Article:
Highrise - We use Highrise to store all customer contact information, email communications, notes and tasks for customer follow-ups.
Intercom - Intercom allows you to see how people who try out your software are interacting with your product. It allows you to see who is the most active, least active, likely to convert, etc. You can also use it to message people who meet certain criteria and a host of other things. We probably only use a fraction of it's power but we still find it super useful.
LuckyOrange - A type of analytics tool, Luck Orange lets you watch how users are interacting with the marketing pages on your site so you can see how people are using it, what's working and what isn't.
Heap Analytics and KissMetrics - We used both in 2013 - neither to the extent we should. Hopefully we'll get our analytics act together in 2014 and I'll be able to share something more intelligent here next year.
Squarespace - We started building a ton of websites for ourselves on Squarespace this year. The Tula blog, Project Idealism and the Tula documentation site are all powered by Squarespace. It's powerful, easy to use, and can be used as a website, blog or e-commerce store. I'm not exaggerating by saying that we turned down tens of thousands of dollars in revenue this year by pointing people to Squarespace because it would serve them better than a custom made website. If you need a website, check them out.
Recurly - We use recurly to process all payments that are made for our software products. I like that we aren't reliant on a single gateway for processing payments. They had a major incident this year where they basically locked themselves out from accessing credit card data stored on their systems. The way they handled it made me like them even more. We started using them before Stripe came out and I like them a lot - but if we were starting over today I'm not sure I'd choose them over Stripe.
Stripe - Stripe powers all the credit card payments we conduct inside Tula Software. They are fantastic, and if you need to accept credit cards for anything you should check them out.
Square - Square allows you to process credit cards with your phone. It's magic. Everyone should have a Square account.
General Business and Miscellaneous
LessAccounting - There are a ton of options for accounting software. We chose LessAccounting because it's easy to use, and the founders are super nice guys who are active in the developer community.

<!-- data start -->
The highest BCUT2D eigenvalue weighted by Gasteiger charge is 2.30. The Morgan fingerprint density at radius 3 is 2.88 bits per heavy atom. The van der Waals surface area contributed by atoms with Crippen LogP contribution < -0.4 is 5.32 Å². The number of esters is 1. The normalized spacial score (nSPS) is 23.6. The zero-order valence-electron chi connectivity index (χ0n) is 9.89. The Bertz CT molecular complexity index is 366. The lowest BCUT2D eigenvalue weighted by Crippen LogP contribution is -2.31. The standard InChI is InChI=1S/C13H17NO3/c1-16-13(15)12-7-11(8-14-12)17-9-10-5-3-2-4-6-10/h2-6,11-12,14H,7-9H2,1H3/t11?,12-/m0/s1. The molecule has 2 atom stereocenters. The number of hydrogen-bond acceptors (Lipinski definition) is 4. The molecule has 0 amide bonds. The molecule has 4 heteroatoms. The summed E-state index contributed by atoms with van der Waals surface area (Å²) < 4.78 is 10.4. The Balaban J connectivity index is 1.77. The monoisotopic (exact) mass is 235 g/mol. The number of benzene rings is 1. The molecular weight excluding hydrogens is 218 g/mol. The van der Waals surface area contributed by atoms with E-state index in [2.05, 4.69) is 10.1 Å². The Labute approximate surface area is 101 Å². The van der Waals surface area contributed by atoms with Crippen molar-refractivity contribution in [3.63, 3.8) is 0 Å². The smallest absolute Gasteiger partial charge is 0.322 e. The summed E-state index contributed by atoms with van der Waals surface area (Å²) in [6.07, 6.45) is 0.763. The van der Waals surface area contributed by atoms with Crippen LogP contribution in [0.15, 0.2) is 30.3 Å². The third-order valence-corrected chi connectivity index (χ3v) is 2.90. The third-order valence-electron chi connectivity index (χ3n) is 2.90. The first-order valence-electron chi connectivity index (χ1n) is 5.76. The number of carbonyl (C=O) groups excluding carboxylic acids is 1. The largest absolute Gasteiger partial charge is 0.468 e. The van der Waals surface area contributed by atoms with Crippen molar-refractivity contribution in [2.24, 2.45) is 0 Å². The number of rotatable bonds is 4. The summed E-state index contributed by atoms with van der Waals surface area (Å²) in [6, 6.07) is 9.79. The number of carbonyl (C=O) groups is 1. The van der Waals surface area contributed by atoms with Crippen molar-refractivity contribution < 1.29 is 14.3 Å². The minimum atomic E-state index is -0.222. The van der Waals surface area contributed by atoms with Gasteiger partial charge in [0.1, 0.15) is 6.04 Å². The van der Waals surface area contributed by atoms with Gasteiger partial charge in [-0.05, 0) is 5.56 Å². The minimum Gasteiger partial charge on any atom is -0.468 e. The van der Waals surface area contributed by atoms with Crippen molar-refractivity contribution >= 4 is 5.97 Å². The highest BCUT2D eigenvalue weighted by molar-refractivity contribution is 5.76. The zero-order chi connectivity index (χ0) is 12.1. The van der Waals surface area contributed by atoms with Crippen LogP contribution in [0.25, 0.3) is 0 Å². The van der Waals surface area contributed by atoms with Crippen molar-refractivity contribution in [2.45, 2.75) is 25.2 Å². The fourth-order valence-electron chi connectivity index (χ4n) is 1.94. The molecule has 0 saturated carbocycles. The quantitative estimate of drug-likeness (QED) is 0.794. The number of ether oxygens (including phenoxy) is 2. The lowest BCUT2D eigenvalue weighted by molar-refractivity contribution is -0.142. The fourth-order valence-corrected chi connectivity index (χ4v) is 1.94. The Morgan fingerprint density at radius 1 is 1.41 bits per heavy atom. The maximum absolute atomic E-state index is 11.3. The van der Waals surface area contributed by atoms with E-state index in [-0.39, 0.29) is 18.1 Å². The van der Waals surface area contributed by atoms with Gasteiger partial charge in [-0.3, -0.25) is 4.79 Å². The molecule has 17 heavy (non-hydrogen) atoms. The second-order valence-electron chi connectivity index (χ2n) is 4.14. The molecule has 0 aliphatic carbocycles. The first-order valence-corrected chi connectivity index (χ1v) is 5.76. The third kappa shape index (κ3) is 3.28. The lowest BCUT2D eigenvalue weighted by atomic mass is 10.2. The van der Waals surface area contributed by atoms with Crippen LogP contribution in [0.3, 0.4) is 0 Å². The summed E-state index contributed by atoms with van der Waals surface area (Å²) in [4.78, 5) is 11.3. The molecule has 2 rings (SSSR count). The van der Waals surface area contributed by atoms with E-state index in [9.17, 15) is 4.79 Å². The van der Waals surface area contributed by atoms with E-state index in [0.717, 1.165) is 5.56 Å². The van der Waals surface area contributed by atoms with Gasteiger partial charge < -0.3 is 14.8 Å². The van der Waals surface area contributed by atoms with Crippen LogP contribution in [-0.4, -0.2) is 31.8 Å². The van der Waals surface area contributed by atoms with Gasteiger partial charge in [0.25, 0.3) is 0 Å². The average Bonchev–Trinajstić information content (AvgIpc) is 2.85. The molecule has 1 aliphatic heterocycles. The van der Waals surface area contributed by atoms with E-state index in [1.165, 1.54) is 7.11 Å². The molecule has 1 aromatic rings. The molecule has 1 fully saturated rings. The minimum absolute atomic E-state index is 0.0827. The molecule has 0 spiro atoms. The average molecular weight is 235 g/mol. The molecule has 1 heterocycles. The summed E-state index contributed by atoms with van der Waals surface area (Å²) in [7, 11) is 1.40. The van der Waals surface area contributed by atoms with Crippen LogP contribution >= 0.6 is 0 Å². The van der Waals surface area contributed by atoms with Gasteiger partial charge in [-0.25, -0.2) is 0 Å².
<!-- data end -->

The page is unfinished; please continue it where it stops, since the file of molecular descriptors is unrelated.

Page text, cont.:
Tick - We use tick to track our time, make sure we're hitting budgets and provide clients with detailed history of what we were working on and when we were working on it.
Tgethr - Tgethr is a group email application that makes it very easy to create a group email address and add people to it. Whenever I need some lightweight way to communicate with a small group of people I use Tgethr.
Freshdesk - We use freshdesk to handle all our customer support requests that come in for Tula. It's very easy to use, integrates very nicely with email, and has helped us provide great support for our Tula customers.
Dropbox - We started using Dropbox more than ever this year. (And then basecamp went and built a super nice Google Docs integration so we might be moving in that direction in 2014.)
TeuxDeux - A super simple todo list that doesn't cost much money at all.
Simplecast - We use simplecast to publish the Project Idealism podcast. I LOVE IT. It's super easy to use and makes creating and publishing a podcast as easy as writing a blog post. If you've ever thought about starting a podcast but didn't know where to start, look no further than Simplecast.
SaaS is the new rent
When I look at this list, it reinforces my belief that SaaS is the new rent. For every one of these tools I can explain why we use them, why they are worth what they cost and how they help our team to be more efficient.
I love each and every one of these products because they make our team and our company better.
To all of you - thanks for the great products you put out in the world - our 2013 wouldn't have been as great without you.